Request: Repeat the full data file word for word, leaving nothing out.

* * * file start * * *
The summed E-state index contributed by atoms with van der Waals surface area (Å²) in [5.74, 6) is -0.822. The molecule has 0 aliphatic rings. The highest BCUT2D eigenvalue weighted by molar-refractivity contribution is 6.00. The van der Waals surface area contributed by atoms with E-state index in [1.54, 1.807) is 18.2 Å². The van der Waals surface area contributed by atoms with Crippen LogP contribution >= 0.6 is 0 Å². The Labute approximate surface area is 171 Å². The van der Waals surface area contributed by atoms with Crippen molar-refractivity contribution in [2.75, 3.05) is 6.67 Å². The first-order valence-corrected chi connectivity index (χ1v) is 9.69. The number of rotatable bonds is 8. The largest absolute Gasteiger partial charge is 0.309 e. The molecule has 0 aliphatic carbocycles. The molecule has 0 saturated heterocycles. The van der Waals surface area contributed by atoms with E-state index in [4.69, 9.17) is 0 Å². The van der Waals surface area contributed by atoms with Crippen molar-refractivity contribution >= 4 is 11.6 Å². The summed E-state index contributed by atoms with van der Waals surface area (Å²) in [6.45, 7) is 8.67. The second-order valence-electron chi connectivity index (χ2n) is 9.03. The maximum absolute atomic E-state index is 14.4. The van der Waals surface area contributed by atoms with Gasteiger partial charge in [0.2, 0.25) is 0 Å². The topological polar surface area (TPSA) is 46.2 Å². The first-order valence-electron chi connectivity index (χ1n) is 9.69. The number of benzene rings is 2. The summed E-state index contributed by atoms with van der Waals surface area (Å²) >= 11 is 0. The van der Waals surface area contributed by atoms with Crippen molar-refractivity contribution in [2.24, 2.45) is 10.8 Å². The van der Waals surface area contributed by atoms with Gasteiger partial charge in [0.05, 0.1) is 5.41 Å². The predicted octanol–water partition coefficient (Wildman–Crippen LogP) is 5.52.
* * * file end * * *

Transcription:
The summed E-state index contributed by atoms with van der Waals surface area (Å²) in [5.74, 6) is -0.822. The molecule has 0 aliphatic rings. The highest BCUT2D eigenvalue weighted by molar-refractivity contribution is 6.00. The van der Waals surface area contributed by atoms with E-state index in [1.54, 1.807) is 18.2 Å². The van der Waals surface area contributed by atoms with Crippen LogP contribution >= 0.6 is 0 Å². The Labute approximate surface area is 171 Å². The van der Waals surface area contributed by atoms with Crippen molar-refractivity contribution in [2.75, 3.05) is 6.67 Å². The first-order valence-corrected chi connectivity index (χ1v) is 9.69. The number of rotatable bonds is 8. The largest absolute Gasteiger partial charge is 0.309 e. The molecule has 0 aliphatic carbocycles. The molecule has 0 saturated heterocycles. The van der Waals surface area contributed by atoms with E-state index in [4.69, 9.17) is 0 Å². The van der Waals surface area contributed by atoms with Crippen molar-refractivity contribution >= 4 is 11.6 Å². The summed E-state index contributed by atoms with van der Waals surface area (Å²) in [6.45, 7) is 8.67. The second-order valence-electron chi connectivity index (χ2n) is 9.03. The maximum absolute atomic E-state index is 14.4. The van der Waals surface area contributed by atoms with Gasteiger partial charge in [0.2, 0.25) is 0 Å². The topological polar surface area (TPSA) is 46.2 Å². The first-order valence-electron chi connectivity index (χ1n) is 9.69. The number of benzene rings is 2. The summed E-state index contributed by atoms with van der Waals surface area (Å²) >= 11 is 0. The van der Waals surface area contributed by atoms with Crippen molar-refractivity contribution in [2.24, 2.45) is 10.8 Å². The van der Waals surface area contributed by atoms with Gasteiger partial charge in [0.05, 0.1) is 5.41 Å². The predicted octanol–water partition coefficient (Wildman–Crippen LogP) is 5.52.